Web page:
I guess two thirds of the population could not afford anything like these quoted.
I certainly couldn't - I would be bankrupt by now, on top of earlier treatments of self and family.
This is why we need the NHS, which, interestingly, is highly efficient but costs far less per capita than the inefficient USA public sector. We do it a lot cheaper with a much smaller call on taxation.
 

TominDales

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That's incredibly cheap by today's standards. £7k is almost exactly half the price my son's MiL paid for her bog standard hip replacement early last December at the Nuffield Newcastle., We're having to pay over £9k for my wife's heel operation and that's after managing a discount of more than £1k. Most are hospital and physio costs but consultations are minimum £200 a go and an MRI is £550, I've just paid the invoices!

My wife had both hips replaced in 2016 with just a 7 week gap between operations and the results were excellent.
I wonder if my mum paid the rest. She shouldn't have but probably has. They live in Rutland/Leicestershire, but she had to go to Nottingham as Peterborough and Leicester hospitals were full to the brim with Covid patients - that second wave was in full swing. My brother organised it as he lives nearby and I went to stay to looked after my dad who has early onset dementia. What should have been a four day trip, I stayed 3 weeks. She was only in hospital for a couple of days and got discharged because of the Covid fears even though she could not walk, it took her nearly 3 months to re-learn to walk due to two painful clots and she had a bleed - that made the surgeon swear at me at 11pm at night - he apologised - but I didn't mind as it showed he cared. It was all touch and go as she was on treble strength heparin for the blood thinning and had a bleed. We did one physio session with the hospital by zoom. Fortunately a neighbour is a retired physio and he popped round every day and got her going and eventually driving again.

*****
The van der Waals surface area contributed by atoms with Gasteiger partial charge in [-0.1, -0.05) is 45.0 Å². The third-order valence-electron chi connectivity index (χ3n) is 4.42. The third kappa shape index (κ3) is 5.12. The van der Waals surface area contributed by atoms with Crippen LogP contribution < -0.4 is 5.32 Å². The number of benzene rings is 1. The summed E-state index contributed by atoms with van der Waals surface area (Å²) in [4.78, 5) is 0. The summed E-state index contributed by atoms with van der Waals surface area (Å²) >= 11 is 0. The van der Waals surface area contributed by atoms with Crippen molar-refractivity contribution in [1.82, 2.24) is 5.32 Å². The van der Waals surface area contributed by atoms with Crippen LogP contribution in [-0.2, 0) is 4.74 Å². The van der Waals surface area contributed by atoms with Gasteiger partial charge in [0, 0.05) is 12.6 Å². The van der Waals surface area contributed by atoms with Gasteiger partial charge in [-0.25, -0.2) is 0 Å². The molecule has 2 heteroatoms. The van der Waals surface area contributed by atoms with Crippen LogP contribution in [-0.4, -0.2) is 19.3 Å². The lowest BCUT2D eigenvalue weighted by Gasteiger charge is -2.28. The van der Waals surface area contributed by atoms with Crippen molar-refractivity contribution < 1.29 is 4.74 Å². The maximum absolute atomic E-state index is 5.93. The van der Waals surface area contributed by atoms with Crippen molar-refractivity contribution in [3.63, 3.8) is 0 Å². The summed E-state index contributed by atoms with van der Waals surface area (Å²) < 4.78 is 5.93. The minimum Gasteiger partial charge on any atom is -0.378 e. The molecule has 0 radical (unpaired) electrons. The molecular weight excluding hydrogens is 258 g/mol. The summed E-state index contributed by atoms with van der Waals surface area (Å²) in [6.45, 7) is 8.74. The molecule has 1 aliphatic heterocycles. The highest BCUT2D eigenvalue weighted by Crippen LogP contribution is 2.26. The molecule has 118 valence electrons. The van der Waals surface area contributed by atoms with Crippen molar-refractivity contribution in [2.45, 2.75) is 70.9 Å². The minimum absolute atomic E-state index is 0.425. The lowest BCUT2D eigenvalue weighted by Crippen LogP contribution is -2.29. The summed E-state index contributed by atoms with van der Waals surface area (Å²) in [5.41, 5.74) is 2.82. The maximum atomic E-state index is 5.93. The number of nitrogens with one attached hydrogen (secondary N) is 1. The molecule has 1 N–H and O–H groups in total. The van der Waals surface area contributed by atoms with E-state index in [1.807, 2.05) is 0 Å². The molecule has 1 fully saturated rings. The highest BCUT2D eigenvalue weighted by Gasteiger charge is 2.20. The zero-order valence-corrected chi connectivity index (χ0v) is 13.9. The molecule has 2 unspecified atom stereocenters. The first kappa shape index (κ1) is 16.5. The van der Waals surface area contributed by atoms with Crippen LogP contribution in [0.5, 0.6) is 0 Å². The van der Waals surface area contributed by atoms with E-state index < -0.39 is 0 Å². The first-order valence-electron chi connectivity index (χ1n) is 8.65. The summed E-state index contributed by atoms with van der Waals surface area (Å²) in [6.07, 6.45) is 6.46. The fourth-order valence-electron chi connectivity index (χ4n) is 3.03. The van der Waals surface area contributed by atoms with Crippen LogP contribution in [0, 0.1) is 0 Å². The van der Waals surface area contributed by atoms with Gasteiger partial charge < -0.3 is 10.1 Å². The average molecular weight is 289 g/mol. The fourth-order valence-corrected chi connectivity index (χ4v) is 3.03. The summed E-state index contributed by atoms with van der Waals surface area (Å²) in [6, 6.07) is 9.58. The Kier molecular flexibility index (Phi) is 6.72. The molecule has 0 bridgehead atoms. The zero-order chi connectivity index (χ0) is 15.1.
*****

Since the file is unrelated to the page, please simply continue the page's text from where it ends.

My hip was no problem, I wast out of hospital in a couple of days and walking with a stick within a couple of weeks and back at work driving at 6 weeks. So for Jacob's sanity, most hips go smoothly. In my mums case, it was left too long and complications started to set in even before the operation.
 

Jacob

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I'm not about to get into a political argument about the NHS, I just get get peed off with people saying it's free. It's not.